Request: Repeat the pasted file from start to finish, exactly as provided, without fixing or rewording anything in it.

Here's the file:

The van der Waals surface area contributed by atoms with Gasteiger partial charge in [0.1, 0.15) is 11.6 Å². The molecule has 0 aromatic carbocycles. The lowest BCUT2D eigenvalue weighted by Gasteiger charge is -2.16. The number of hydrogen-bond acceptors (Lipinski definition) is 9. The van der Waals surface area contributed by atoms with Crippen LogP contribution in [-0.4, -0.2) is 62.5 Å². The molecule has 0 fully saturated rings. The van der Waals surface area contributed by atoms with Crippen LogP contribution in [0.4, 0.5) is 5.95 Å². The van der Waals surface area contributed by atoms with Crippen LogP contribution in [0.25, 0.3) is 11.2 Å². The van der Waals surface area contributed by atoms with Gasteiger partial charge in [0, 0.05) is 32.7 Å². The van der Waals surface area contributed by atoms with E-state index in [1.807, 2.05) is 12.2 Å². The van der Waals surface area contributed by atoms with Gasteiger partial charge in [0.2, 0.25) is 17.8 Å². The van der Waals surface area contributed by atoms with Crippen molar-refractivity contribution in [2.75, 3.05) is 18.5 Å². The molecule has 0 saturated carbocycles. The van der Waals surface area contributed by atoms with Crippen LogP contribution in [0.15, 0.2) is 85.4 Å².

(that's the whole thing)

The van der Waals surface area contributed by atoms with Gasteiger partial charge in [0.1, 0.15) is 11.6 Å². The molecule has 0 aromatic carbocycles. The lowest BCUT2D eigenvalue weighted by Gasteiger charge is -2.16. The number of hydrogen-bond acceptors (Lipinski definition) is 9. The van der Waals surface area contributed by atoms with Crippen LogP contribution in [-0.4, -0.2) is 62.5 Å². The molecule has 0 fully saturated rings. The van der Waals surface area contributed by atoms with Crippen LogP contribution in [0.4, 0.5) is 5.95 Å². The van der Waals surface area contributed by atoms with Crippen LogP contribution in [0.25, 0.3) is 11.2 Å². The van der Waals surface area contributed by atoms with Gasteiger partial charge in [0, 0.05) is 32.7 Å². The van der Waals surface area contributed by atoms with E-state index in [1.807, 2.05) is 12.2 Å². The van der Waals surface area contributed by atoms with Gasteiger partial charge in [0.2, 0.25) is 17.8 Å². The van der Waals surface area contributed by atoms with Crippen molar-refractivity contribution in [2.75, 3.05) is 18.5 Å². The molecule has 0 saturated carbocycles. The van der Waals surface area contributed by atoms with Crippen LogP contribution in [0.15, 0.2) is 85.4 Å².